Daljit Singh has led Bihar in the Ranji Trophy, coached the same side years later, and was the longest-serving chairman of BCCI’s Ground and Pitch Committee. The 78-year-old speaks with the indianexpress.com about the challenges of maintaining pitches during lockdowns, what sort of pitches should games be played on and lessons from past controversies.
Need two weeks notice before a match
Singh, who headed BCCI’s Ground and Pitch Committee for 12 years till his retirement in 2019, still looks after the Punjab Cricket Association’s (PCA) Mohali ground. He admits the nationwide lockdown to slow the spread of Covid-19 made his job more challenging.
“Our staff faced problems in reaching the grounds due to the administrative restrictions. Somehow, we got permission for five members. They come daily and sprinkle water on the surface to help avoid dryness and cracks. Once a week, we also cut the outfield grass,” says Singh.
Though there are no cricket matches planned for the near future, Singh says they need just two weeks to get the pitches ready.
“This is a grass growing season in India. So all we will need is to de-thatch the grass. A two weeks’ notice before the match would be good enough,” he says.
— BCCI (@BCCI) September 18, 2019
Associated with the PCA Mohali since 1993, Singh says he doesn’t take a penny for his services that have evolved over the years.
“I started when there was nothing. We would call ourselves maalis (gardeners). With a lot of studies, experiments and reasoning, we could become a qualified lot. Our ground staff across the country are well equipped with the best modern technology now,” he said.
On Kumble’s suggestion about spinner-friendly wickets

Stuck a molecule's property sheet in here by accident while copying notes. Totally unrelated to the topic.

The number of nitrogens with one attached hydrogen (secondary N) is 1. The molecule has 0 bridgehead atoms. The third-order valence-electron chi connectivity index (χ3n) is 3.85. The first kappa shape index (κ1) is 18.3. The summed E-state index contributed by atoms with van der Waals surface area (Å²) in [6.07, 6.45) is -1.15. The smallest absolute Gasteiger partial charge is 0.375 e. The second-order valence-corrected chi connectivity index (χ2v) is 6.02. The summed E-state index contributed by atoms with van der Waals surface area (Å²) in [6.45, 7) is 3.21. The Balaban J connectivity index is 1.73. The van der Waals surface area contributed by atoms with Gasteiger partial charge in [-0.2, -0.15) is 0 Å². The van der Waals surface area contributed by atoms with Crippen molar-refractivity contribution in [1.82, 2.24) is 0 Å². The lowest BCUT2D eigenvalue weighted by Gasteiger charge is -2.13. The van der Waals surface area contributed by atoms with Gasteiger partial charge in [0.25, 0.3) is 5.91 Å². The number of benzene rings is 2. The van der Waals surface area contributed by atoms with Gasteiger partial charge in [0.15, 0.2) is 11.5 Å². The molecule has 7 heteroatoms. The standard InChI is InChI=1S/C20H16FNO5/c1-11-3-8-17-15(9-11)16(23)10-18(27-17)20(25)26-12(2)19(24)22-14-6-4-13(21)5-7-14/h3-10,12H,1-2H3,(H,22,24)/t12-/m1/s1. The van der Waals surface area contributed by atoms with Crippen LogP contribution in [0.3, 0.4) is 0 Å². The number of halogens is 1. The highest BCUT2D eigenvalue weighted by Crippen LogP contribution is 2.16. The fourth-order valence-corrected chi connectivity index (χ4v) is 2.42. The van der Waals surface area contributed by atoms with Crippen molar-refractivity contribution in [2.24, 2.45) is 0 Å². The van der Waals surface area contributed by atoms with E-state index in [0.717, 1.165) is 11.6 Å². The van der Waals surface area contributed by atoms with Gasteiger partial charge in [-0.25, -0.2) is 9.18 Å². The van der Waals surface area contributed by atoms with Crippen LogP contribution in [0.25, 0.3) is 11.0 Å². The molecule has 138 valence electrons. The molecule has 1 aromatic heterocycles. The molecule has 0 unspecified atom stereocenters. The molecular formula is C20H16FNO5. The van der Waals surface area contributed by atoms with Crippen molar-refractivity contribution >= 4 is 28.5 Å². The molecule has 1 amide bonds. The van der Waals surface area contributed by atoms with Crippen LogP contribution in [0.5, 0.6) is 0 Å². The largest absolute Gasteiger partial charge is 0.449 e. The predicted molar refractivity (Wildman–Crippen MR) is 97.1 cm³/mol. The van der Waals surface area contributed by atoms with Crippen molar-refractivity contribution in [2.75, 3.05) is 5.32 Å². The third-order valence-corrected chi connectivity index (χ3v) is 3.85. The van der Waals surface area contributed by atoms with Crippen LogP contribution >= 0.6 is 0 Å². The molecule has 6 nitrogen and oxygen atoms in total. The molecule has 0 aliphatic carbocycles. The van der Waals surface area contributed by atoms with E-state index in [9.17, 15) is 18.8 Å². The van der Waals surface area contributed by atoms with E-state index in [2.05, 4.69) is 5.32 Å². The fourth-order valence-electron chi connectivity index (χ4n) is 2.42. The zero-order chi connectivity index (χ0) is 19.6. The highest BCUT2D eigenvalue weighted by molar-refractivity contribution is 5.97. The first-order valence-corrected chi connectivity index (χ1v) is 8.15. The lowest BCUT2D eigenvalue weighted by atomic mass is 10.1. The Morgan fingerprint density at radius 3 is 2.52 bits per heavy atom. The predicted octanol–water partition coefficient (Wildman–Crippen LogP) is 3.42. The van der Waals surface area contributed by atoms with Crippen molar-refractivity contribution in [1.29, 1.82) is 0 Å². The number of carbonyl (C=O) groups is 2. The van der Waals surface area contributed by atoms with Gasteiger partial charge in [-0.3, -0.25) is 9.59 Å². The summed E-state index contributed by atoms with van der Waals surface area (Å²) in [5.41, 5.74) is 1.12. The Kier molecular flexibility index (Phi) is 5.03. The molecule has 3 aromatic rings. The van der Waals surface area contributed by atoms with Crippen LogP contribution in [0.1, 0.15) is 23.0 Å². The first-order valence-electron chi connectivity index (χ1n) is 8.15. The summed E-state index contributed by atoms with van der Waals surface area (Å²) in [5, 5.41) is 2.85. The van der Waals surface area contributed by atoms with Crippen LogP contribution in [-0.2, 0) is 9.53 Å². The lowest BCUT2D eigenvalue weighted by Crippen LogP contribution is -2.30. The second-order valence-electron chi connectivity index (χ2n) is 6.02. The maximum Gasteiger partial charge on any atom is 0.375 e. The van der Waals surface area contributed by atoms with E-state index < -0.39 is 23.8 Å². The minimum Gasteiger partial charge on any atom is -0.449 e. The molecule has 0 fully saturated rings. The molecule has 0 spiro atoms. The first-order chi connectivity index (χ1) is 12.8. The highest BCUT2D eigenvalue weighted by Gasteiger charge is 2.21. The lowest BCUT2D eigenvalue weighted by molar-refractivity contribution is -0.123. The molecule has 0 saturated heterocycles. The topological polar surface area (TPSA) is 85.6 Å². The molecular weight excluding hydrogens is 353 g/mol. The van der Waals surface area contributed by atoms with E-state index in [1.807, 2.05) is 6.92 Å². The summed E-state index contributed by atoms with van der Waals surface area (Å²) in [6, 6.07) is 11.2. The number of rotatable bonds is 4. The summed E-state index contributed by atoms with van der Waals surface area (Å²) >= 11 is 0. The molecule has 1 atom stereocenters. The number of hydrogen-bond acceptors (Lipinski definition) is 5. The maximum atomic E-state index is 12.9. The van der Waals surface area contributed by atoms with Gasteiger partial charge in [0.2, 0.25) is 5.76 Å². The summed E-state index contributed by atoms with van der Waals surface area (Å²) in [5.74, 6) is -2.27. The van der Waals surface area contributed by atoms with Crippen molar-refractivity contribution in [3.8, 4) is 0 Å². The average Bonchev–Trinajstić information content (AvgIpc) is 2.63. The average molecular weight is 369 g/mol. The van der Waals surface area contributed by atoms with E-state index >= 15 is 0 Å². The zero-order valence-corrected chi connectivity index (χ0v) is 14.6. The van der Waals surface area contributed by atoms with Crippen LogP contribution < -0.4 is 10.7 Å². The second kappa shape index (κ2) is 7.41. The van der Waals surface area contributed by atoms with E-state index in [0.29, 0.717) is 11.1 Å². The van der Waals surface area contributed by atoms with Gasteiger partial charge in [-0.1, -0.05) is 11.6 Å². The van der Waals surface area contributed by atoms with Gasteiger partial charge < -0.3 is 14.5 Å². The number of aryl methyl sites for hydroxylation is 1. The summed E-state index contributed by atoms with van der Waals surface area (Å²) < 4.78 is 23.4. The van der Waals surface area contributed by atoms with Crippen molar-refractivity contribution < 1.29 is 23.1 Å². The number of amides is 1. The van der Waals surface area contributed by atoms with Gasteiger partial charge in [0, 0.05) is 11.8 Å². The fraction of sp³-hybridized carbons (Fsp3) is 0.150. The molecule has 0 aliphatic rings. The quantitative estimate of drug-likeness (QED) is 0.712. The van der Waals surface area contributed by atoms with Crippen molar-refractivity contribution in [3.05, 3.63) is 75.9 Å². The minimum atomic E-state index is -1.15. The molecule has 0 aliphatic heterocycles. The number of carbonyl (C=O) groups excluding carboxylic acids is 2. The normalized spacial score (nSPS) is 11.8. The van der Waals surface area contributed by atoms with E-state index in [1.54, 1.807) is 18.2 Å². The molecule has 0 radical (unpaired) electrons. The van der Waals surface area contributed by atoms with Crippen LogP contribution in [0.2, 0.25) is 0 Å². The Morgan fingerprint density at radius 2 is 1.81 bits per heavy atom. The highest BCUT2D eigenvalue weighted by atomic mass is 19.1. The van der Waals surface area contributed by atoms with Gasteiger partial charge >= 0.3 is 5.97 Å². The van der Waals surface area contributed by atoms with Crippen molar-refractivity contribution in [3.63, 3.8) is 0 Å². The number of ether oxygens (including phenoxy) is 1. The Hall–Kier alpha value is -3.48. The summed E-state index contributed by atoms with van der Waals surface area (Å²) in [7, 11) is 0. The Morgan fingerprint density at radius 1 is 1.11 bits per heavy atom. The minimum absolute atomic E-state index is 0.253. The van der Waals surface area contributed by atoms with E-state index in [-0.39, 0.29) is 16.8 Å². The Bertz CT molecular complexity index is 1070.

Singh admits there is little certainty about how cricket will proceed in a post-Covid-19 world given the ICC is still unclear about the rules. However, he’s not entirely sold on Anil Kumble’s suggestion to curate spinner-friendly wickets following the restart of cricket.
“I have been Kumble’s coach from 1988 to 1993 in Bengaluru. I know him well and he has always been for spinners, especially when he was the chairman of BCCI’s Technical Committee. But I am of the opinion that we should not make pitches favouring spinners, pacers or even batsmen. Let’s make our domestic cricket more competitive, keeping international tours in mind,” says Singh.
Singh stressed on the need for quality cricket in the domestic circuit, and says Kumble’s suggestion to play two spinners in foreign tours is unlikely to work everywhere since bowlers may not be able to grip the ball properly in cold and windy conditions.
Rank Turners vs Green Tops
Singh says he began curating pitches almost by accident. He played Ranji cricket for 19 years for four different teams. As wicketkeeper, he once held the record for most dismissals (187 in 67 Ranji games). He scored a century in his last game (121 & 45*) for Bihar against Bombay at the age of 37 in 1979.
“I was in Bengaluru, working as a coach. Then (former BCCI and PCA chief) IS Bindra brought me to Mohali. I was the coach and additional responsibility of supervising the ground was handed to me. From there, I developed a deep interest in pitch curations and ground maintenance,” he says.